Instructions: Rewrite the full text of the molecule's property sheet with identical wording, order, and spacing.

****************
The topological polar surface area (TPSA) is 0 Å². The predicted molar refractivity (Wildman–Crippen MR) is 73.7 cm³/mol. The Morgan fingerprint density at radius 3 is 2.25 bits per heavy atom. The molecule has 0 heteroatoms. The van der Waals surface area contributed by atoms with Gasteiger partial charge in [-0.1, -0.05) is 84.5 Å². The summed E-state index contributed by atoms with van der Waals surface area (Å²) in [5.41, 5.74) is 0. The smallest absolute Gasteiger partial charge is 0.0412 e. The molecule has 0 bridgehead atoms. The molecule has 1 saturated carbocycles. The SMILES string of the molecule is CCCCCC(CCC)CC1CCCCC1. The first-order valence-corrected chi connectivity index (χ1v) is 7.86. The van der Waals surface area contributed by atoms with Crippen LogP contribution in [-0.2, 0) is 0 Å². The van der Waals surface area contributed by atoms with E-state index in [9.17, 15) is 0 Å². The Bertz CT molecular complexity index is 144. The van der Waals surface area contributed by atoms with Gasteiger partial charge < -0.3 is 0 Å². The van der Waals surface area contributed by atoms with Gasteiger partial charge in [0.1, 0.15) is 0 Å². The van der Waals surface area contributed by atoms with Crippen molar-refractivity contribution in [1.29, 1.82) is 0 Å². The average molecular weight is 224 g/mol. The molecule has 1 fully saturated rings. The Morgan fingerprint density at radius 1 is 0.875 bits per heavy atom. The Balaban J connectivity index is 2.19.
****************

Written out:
The topological polar surface area (TPSA) is 0 Å². The predicted molar refractivity (Wildman–Crippen MR) is 73.7 cm³/mol. The Morgan fingerprint density at radius 3 is 2.25 bits per heavy atom. The molecule has 0 heteroatoms. The van der Waals surface area contributed by atoms with Gasteiger partial charge in [-0.1, -0.05) is 84.5 Å². The summed E-state index contributed by atoms with van der Waals surface area (Å²) in [5.41, 5.74) is 0. The smallest absolute Gasteiger partial charge is 0.0412 e. The molecule has 0 bridgehead atoms. The molecule has 1 saturated carbocycles. The SMILES string of the molecule is CCCCCC(CCC)CC1CCCCC1. The first-order valence-corrected chi connectivity index (χ1v) is 7.86. The van der Waals surface area contributed by atoms with Crippen LogP contribution in [-0.2, 0) is 0 Å². The van der Waals surface area contributed by atoms with E-state index in [9.17, 15) is 0 Å². The Bertz CT molecular complexity index is 144. The van der Waals surface area contributed by atoms with Gasteiger partial charge < -0.3 is 0 Å². The van der Waals surface area contributed by atoms with Gasteiger partial charge in [0.1, 0.15) is 0 Å². The van der Waals surface area contributed by atoms with Crippen molar-refractivity contribution in [1.29, 1.82) is 0 Å². The average molecular weight is 224 g/mol. The molecule has 1 fully saturated rings. The Morgan fingerprint density at radius 1 is 0.875 bits per heavy atom. The Balaban J connectivity index is 2.19.